Nevada to Receive $1.3 Million Settlement from Measured Progress

nevada-state-flagMeasured Progress is giving Nevada almost $1.3 million back for their botched implementation of the Smarter Balanced Assessment last Spring.

Nevada Attorney General Adam Paul Laxalt’s office put out the following press release on Monday:

Nevada Attorney General Adam Paul Laxalt announced that his office, representing the Nevada Department of Education (NDE), reached a prelitigation settlement with Measured Progress, Inc. The settlement is a result of the company’s failure to provide an efficient testing system intended to deliver Nevada’s Criterion Referenced Tests (CRTs) to students in grades three through eight. In March 2015, electronic testing materials developed by the Smarter Balanced Assessment Consortium and delivered by Measured Progress failed, preventing students across Nevada from completing their federally mandated standardized tests. After extensive pre-litigation negotiations, the company agreed to refund the NDE a total of $1.299 million in cash and services, to cover some of the costs of the testing program, and to assist with future educational programs.

“This settlement is just one example of how litigators in my office problem-solve to keep the state out of court and save taxpayers’ money,” said Laxalt. “Without being embroiled in costly litigation, the state will be reimbursed for its losses and can now focus on ensuring that students will be able to complete next year’s examinations without interruption.”

In 2010, Nevada partnered with Smarter Balanced Assessment Consortium, a group of states that collaboratively developed the assessments to serve as Nevada’s CRTs. In the same year, the NDE entered into a contract with Measured Progress to deliver various assessments that included the CRTs. Among other things, Smarter Balanced was to provide test content and a test delivery platform to Measured Progress, the entity responsible for delivering Nevada’s CRTs, as well as managing and executing an effective technology rollout of the Smarter Balanced assessments.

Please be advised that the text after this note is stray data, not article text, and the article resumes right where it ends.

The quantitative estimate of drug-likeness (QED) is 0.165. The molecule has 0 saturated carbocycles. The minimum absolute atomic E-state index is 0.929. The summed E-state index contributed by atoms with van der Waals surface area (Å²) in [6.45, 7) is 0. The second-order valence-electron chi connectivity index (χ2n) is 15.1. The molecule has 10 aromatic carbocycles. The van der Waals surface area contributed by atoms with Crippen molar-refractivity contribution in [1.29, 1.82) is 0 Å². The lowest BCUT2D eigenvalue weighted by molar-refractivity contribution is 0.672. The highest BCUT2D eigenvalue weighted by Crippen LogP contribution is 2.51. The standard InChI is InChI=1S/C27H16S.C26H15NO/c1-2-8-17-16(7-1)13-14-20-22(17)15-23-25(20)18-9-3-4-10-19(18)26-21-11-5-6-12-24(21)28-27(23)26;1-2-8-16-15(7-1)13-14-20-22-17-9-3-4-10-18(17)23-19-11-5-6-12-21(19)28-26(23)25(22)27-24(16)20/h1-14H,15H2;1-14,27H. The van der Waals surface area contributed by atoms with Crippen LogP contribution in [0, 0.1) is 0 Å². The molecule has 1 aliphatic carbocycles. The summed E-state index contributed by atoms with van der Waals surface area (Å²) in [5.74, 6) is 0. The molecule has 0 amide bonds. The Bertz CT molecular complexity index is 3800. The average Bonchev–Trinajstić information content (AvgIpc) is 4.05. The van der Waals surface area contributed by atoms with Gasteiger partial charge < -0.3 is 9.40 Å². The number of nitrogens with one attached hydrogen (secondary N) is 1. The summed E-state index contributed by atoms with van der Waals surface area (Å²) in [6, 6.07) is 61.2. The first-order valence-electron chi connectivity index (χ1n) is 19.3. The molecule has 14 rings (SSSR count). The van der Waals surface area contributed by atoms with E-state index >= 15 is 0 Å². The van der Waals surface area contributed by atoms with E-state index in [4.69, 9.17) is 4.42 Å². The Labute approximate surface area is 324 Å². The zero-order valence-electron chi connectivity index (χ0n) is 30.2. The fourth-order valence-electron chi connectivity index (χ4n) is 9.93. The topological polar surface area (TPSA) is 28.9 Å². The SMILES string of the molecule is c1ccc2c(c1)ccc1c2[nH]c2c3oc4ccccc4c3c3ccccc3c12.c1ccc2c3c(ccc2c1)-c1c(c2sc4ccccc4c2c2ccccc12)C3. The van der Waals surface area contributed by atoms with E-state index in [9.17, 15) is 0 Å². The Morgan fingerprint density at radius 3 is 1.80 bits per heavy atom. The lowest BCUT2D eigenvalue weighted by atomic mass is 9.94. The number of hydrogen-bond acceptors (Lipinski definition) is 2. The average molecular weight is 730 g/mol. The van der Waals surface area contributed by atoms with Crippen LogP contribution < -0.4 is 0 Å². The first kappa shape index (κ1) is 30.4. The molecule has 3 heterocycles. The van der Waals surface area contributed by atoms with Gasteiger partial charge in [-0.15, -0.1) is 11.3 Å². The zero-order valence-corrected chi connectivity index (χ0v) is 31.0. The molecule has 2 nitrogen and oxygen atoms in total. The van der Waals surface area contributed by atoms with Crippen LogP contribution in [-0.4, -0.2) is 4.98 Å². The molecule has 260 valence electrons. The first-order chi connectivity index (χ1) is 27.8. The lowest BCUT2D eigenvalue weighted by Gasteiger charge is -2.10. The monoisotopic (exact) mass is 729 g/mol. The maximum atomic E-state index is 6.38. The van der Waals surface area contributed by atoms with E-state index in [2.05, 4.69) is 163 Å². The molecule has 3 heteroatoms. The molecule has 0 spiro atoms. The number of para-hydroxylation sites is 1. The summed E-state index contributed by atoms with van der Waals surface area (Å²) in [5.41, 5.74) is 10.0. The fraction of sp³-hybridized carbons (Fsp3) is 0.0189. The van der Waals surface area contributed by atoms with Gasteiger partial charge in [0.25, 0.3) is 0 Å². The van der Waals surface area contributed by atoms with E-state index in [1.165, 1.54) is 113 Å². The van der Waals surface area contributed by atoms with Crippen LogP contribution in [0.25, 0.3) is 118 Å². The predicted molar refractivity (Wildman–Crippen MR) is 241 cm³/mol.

Originally, testing scheduled for March 16 was delayed until March 30, 2015 for Smarter Balanced to test the quality of the system. Despite the delay, students experienced difficulty logging into and staying on the online assessment portal. As a result, students across Nevada were unable to complete the assessment, thereby invalidating their scores.

“I appreciate Attorney General Laxalt and his staff for working with the Department of Education on this important matter,” added Superintendent of Education Dale Erquiaga. “Nevada’s testing experience in 2015 was completely unsatisfactory, however, this settlement demonstrates that Measured Progress is committed to doing the right thing. We are now able to move forward and focus on the needs of our students.”

The settlement resolves allegations that Measured Progress failed in its obligations to deliver a fully functioning test. Measured Progress will be required to reduce its fees by $789,021. Additionally, Measured Progress will provide Nevada’s middle schools with a product, valued at $510,000 that will help students and teachers transition to the Next Generation of Science Standards. Measured Progress’s contract to deliver assessments ended in 2015. No settlement has been reached with Smarter Balanced, the successor entity to the Smarter Balanced Assessment Consortium at this time.

Deputy Attorney General Gregory D. Ott represented Attorney General Laxalt and the Nevada Department of Education in this matter.

To view the Measured Progress settlement, click here.

$1.2 Million seems awfully low considering the state paid $4 million for this broken system. The fact Nevada had to seek legal action says a lot about the ethics of the group. When you fail to deliver on your end of a contract do you really need to be compelled in court or through a legal settlement to offer a refund?

Apparently both Measured Progress and Smarter Balanced do and it is the taxpayers who were stiffed in the end.